Unless you’re on a tour of the USS Missouri, you need a badge to visit Ford Island. Either that, or you need to be in the back seat of a federal car, which is how I found myself being shuttled over the Admiral Clarey Bridge, past the guard stand, and onto the desolate, bean-shaped isle at the center of Pearl Harbor.
I was there to see the new Pacific headquarters of the National Oceanic and Atmospheric Administration (NOAA). The car belonged to Patty Miller, NOAA’s education coordinator, who had agreed to take me to see the Daniel K. Inouye Regional Center, as the building is known, this past December.
Designed by HOK, the LEED Gold facility consolidates nearly 800 employees from across Oahu into a single facility that houses everything from necropsy labs to offices and seawater tanks for wounded sea turtles and monk seals. It was completed in 2014, having been in the works for nearly 10 years.
The 350,000-square-foot building is really three buildings. The architects repurposed two historic hangars designed in 1939 by Albert Kahn, which they glued together with a new three-story steel-and-glass volume. Several cutting-edge technologies, including a passive cooling system never before used in Hawaii, help the complex use less than half of the energy of a comparable building.
Such a balance of historic preservation, ecological design, and sensitive architecture could help inform building design in Hawaii. Honolulu is currently experiencing an unprecedented boom in new construction (permits reached a record $2.07 billion in 2014), and site-specific, sustainable design strategies are needed more than ever.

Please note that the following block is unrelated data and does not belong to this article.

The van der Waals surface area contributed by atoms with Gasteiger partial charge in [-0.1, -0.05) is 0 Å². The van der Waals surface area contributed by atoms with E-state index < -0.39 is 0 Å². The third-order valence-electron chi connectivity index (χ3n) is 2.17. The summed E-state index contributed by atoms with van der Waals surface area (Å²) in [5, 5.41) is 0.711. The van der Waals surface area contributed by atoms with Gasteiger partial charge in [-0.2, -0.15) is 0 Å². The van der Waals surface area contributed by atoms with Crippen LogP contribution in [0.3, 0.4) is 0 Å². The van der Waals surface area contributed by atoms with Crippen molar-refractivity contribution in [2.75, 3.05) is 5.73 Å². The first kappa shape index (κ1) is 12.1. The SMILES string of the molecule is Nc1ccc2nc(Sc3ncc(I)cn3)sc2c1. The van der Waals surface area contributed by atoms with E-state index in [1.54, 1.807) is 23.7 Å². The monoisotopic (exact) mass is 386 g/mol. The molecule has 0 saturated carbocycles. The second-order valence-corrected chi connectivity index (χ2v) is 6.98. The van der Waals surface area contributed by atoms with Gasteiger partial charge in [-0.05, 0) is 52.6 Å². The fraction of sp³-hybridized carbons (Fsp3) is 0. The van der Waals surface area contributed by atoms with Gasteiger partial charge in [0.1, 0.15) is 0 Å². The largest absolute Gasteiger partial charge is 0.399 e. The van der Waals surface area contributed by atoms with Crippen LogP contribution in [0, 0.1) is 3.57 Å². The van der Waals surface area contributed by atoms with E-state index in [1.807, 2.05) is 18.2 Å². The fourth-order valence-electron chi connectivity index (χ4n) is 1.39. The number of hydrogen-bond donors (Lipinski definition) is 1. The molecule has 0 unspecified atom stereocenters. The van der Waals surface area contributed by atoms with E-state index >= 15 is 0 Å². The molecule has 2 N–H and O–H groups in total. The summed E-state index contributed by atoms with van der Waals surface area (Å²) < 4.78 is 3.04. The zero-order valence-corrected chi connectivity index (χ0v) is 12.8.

Known to early Hawaiians as Moku’ume’ume, Ford Island went from goat farm to sugar plantation to naval base in less than 100 years. It was ground zero for the attack on Pearl Harbor in 1941, which claimed more than 2,400 lives and pulled the United States into World War II. Today, the island is still an active military base, operated by the U.S. Navy.
In 2001, the National Trust for Historic Preservation listed Ford Island as one of the country’s 11 most endangered historic sites. The primary threat? Development. So when NOAA and its team proposed reusing the two Kahn-designed hangars, which survived the 1941 attack, it was both reason to cheer and cause for concern.
Was it possible to preserve 70-year-old buildings and also accommodate critical programs like the National Weather Service’s Tsunami Warning Center?
Because the site was a national landmark, the architects were required to present their design before a committee that included representatives from the National Trust, National Park Service, Historic Hawaii Foundation, Office of Hawaiian Affairs, State Historic Preservation Division, and Advisory Council on Historic Preservation. Early drawings—featuring more organic, curvilinear forms—were met with resistance by the preservation review committee, says Glenn Mason, president of Mason Architects and the project’s historic preservation consultant.
“As we worked with the historic agencies, what we found is that they wanted something that was complementary to the historic buildings but not derivative from them,” says Paul Woolford, the design principal of HOK’s San Francisco office. “The early work was perhaps too much of a contrast. So we did something that was clearly contemporary and modern and was not any kind of simulacrum of the historical buildings but that felt like it was a comfortable companion.”